Through February 20
Swedish photographer Christer Strömholm is perhaps best known for his portraits of the Parisian transgender community “Les Amies de Place Blanche.” Their striking intimacy and bold subject matter testify to Strömholm’s artistry. Nevertheless, these same portraits, (which formed the subject of a 2012 exhibition at the International Center of Photography) reveal little about the person who took them.
The current Strömholm retrospective at Pace/Macgill Gallery addresses this situation, pairing Strömholm’s portraits with earlier photos he took during travels to Spain and France. These images shed light on the artist’s character by drawing attention to the things that attracted him.
A familiar image—a heart carved into a tree trunk—greets visitors to the gallery. But rather than sentimentally representing young love, the symbol here evokes a calloused heart, hollowed out by the shadow of its carving and marked by deep scars created over years by unknown passersby. In another memorial to the passage of time, Strömholm presents a solitary window frame amid the rubble of what was presumably the window’s former home. In conversation with this image is a photo taken several years earlier in 1949 of a drawer filled with rusted keys together with another showing the rouge-tinted, forlorn-looking face of a mannequin head set out on a table.
Most of these pictures evoke a sense of loss. They also convey something less overt, albeit equally powerful, when viewed together with the “Place Blanche” series. In all of Strömholm’s subjects—somber as they may seem—there’s a distinct beauty marked by the moment of their being captured, a celebration of the uncelebrated. Given this perspective then, what do these images tell us about Strömholm and his motivation in creating them?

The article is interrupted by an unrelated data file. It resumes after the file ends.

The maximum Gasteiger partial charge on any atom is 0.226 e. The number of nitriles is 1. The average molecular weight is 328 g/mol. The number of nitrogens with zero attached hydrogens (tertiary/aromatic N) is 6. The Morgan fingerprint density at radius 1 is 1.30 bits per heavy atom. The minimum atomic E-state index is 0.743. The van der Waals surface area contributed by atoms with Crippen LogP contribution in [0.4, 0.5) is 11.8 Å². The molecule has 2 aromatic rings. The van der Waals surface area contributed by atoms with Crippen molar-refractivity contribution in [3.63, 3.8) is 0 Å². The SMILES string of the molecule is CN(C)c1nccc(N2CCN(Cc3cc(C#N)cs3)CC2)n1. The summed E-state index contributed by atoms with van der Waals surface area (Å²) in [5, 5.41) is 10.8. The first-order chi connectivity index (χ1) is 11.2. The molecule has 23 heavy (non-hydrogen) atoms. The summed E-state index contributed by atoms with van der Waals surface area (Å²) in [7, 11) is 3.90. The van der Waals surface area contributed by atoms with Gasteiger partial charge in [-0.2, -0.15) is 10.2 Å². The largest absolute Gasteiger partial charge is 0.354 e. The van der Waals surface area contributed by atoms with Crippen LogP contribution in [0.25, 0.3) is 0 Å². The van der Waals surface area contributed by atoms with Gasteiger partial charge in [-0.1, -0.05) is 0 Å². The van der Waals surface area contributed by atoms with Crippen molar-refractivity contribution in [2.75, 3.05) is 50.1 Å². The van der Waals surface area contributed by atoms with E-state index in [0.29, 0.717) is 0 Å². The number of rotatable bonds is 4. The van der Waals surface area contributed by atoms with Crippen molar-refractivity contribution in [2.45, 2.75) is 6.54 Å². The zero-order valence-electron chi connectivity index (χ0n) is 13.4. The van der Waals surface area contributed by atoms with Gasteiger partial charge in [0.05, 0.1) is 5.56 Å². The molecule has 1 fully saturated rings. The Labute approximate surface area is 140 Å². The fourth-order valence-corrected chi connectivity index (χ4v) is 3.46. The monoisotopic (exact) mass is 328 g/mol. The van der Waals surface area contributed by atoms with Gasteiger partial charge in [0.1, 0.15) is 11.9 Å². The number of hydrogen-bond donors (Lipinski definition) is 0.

Strömholm developed his style by way of his involvement with Dr. Otto Steinert’s Fotoform photography group, founded in 1949, which encouraged a more experimental, personal, and expressive approach to the medium. Strömholm’s “subjective photography” from this period reflects the delicate sensibility that would come to define his career. It wasn’t until 1986, with his exhibition “9 Seconds of My Life” at the Moderna Museet, though, that Strömholm received the public recognition in Europe he so deserved. Today, three decades later, this Pace/MacGill retrospective should bring him equal acclaim with American audiences.
Correction 02/10/2016, 11:40 a.m.: An earlier version of this article misspelled the name of the artist in the headline and in other references throughout the review. It is Christer Strömholm, not Christer Ströholm. The post has been updated to reflect this.